James Armour Johnstone was born in Glasgow, Scotland, on 25 June 1859, the son of a Congregational minister, David Johnstone, and his wife, Jessie Baird Thomson. In 1868 the Johnstones emigrated with their four children to Dunedin, New Zealand, where David Johnstone became minister of the Leith Street church.
James attended the High School of Otago from 1873 to 1875, and then joined the stock and station agency Wright Stephenson and Company. A strong-willed and high-spirited teenager, he did not take easily to the routine life of an office boy. He ran off home one day but his mother promptly sent him back. Happily, he soon found his way into the more practical side of the business, and in this work received wide training. For 10 years he worked throughout Otago and with every class of livestock. He developed a devotion to the firm, an integrity of character, an industrious lifestyle and a remarkable acumen and decisiveness in business. In 1885, when still in his mid-20s, he was made a partner in the firm.
On 31 May 1894, at Dunedin, James Johnstone married Margaret Forrest Donald, a governess to a family at West Taieri. They made their home at Maori Hill, and were to have three daughters. In 1899, on the retirement of John Wright and John Stephenson, James Johnstone became senior partner in the stock and station agency. When the firm was formed into a public company in 1906 he was made chairman of directors. Ill health forced him to relinquish this position, but he remained a managing director until his death. It was said that as the firm grew it 'reflected vividly' his personality and character. Yet it was less in his career as a company director than as a stock breeder that Johnstone played a major role in New Zealand's agricultural development.
A world tour with his family in 1907 was the first of many trips abroad, mostly to buy or sell stock or to exhibit or judge in agricultural shows, especially in Australia and Argentina. In 1910, in partnership with W. D. Hunt, Johnstone purchased 900 acres of the seaward side of the Bushey Park estate, near Palmerston, to which they appointed Alex Twaddle as manager. When the whole of the estate came on the market in 1920 Twaddle persuaded Johnstone to become the sole owner.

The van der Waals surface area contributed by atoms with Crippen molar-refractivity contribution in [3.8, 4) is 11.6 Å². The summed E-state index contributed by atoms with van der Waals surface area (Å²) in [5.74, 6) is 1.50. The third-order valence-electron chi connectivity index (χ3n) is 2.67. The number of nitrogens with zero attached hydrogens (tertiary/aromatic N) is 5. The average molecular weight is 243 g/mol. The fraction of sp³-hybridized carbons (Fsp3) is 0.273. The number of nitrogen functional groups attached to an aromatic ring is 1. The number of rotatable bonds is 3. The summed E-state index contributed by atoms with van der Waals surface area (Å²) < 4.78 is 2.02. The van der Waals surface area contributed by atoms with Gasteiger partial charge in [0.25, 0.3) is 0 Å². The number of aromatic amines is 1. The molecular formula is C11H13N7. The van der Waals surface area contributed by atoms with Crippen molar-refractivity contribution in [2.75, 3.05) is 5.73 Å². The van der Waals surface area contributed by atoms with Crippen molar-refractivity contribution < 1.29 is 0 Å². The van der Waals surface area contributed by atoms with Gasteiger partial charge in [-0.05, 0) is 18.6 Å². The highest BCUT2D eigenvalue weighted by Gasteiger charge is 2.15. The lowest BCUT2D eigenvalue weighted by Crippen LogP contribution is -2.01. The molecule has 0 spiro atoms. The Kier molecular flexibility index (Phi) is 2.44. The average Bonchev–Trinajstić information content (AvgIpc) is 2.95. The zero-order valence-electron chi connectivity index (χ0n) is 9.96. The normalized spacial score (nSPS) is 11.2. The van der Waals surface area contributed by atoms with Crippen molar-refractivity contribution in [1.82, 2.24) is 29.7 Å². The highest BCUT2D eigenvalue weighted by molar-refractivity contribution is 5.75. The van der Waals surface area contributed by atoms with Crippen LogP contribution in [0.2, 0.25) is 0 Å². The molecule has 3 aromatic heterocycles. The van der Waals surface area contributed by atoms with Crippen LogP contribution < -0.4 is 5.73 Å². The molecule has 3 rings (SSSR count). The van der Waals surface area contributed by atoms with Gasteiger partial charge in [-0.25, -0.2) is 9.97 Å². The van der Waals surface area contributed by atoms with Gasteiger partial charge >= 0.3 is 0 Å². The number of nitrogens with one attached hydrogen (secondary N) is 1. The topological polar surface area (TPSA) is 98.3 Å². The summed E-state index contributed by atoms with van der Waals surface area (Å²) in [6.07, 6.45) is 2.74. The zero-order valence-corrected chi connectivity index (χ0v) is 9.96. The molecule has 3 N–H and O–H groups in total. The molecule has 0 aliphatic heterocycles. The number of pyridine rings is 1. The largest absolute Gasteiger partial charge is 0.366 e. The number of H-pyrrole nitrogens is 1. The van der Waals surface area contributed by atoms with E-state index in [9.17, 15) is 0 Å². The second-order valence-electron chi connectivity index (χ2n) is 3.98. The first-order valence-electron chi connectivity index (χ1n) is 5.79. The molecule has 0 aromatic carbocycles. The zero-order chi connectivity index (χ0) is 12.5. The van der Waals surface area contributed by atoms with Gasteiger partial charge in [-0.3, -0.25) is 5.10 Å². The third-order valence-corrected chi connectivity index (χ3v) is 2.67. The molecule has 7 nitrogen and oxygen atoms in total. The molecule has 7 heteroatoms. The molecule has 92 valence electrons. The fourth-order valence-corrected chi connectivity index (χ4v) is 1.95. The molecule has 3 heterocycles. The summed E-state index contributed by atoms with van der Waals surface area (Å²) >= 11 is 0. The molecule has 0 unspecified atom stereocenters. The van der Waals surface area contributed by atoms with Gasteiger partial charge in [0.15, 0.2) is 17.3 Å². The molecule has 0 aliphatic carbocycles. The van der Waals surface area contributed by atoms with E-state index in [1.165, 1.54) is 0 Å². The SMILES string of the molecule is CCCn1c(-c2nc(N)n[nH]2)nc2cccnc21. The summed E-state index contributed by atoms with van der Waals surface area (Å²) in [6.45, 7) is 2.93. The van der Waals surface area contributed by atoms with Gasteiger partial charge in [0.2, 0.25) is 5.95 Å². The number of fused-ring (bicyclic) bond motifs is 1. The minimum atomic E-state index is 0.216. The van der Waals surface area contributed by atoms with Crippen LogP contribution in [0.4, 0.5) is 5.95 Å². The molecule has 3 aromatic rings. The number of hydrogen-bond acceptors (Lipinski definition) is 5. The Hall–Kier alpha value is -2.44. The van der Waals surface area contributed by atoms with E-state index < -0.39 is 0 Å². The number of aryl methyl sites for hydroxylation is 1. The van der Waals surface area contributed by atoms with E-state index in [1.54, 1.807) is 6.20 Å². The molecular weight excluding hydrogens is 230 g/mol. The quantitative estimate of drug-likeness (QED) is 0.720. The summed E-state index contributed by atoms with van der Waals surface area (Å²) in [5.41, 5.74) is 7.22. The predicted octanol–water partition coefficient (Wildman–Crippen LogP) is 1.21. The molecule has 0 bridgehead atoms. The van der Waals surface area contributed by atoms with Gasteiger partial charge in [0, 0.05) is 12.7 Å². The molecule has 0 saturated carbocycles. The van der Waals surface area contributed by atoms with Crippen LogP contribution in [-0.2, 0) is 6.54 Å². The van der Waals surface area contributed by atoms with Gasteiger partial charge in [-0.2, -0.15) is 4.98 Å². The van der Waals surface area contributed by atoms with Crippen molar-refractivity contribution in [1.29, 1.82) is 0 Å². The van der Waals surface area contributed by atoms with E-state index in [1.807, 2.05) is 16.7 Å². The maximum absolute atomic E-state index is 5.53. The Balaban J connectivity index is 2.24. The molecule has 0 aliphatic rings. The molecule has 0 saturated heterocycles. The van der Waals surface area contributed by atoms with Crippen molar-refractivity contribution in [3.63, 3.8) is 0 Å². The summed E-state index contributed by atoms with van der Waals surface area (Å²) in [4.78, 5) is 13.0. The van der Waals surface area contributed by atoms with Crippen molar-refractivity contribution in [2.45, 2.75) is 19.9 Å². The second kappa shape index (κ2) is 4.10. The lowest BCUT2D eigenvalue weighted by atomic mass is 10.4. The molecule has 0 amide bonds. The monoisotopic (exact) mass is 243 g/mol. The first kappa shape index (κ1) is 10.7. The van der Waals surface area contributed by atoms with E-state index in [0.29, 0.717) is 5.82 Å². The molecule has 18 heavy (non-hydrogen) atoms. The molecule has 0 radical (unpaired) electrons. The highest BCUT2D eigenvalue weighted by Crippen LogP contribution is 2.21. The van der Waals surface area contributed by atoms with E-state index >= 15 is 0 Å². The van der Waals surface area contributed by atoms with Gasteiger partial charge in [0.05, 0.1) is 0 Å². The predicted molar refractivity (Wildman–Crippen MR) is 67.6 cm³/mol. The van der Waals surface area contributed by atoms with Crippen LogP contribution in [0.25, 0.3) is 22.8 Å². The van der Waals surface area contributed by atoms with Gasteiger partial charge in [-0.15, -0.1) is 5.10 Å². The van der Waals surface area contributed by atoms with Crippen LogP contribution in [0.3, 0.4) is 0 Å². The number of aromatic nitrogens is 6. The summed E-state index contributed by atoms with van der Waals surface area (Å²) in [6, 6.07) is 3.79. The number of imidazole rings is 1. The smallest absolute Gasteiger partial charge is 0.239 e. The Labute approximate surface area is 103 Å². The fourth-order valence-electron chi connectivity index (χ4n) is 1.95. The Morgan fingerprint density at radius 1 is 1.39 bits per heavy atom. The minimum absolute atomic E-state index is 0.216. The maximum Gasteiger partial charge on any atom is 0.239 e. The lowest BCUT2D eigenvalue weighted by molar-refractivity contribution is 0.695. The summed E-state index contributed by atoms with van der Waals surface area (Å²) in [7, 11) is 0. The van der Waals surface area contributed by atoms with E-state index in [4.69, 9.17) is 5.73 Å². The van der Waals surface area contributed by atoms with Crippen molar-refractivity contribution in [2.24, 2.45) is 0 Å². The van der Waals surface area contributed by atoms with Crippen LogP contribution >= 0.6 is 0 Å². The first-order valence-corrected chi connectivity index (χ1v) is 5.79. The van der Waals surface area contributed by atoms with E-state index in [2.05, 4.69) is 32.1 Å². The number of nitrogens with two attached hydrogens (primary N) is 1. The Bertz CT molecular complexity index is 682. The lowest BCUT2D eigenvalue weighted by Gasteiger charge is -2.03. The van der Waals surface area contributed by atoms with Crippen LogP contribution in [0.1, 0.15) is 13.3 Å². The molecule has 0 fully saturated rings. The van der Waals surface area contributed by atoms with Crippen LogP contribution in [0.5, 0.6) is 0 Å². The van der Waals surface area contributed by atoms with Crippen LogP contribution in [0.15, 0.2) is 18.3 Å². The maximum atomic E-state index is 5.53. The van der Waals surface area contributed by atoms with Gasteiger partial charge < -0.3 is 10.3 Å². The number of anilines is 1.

Aware of a developing demand in South America for Corriedale sheep, a breed pioneered in New Zealand, Johnstone in 1920 bought the entire stud flock of Leonard White of Rakaia, and a further 200 ewes from James Ross. This was a landmark purchase, with a reputedly record price of £10,000 for just under 1,000 sheep. Bushey Park became a famous stud-stock breeding centre, sending Corriedales to many countries.
Johnstone set about making the estate a show-place, erecting new buildings and planting thousands of trees. From Scotland he imported shorthorn cattle, whose progeny were prominent in shows in New Zealand and had an influence on the country's beef breeds. A Clydesdale stud kept farm teams up to strength. Johnstone was a founder and the first president of the Clydesdale Horse Society of New Zealand.
James Johnstone played a leading role in a number of agricultural and commercial organisations, including the Shorthorn Society of New Zealand, the Royal Agricultural Society of New Zealand, the New Zealand Refrigerating Company and the Commercial Union Assurance Company. He was also vice consul of the Argentine Republic in Dunedin. He was known to be a perfectionist and an obsessive worker, who would leave home at 7 a.m. and return late in the evening. His success as a businessman and stock breeder made him a wealthy man. On weekends and school holidays the family would travel out to Bushey Park from Dunedin in a chauffeur-driven Daimler. Margaret Johnstone and her daughters entertained expertly. The governor general, Lord Bledisloe, visited the farm on one occasion.
Margaret Johnstone was for many years president of the Royal New Zealand Society for the Health of Women and Children (Plunket Society), while her husband was financial adviser to the society and a member of its council, and founder-director of the Karitane Products Society. The Johnstones were close friends of the Plunket Society's founder, Truby King.
In his 70s James Johnstone had a bad fall from his horse, from which he never fully recovered. He died at home in Dunedin on 8 May 1933. Margaret Johnstone died just over three months later, on 20 August. To further the development of farming in New Zealand, James Johnstone had instituted a trust in Wright Stephenson to provide grants for research and study in wool-classing, seed and fertiliser specialisations, accounting and promotion. After his death his daughter Ethel Johnstone carried this on, and also endowed a J. A. Johnstone Memorial Laboratory at Lincoln College for research relating to livestock.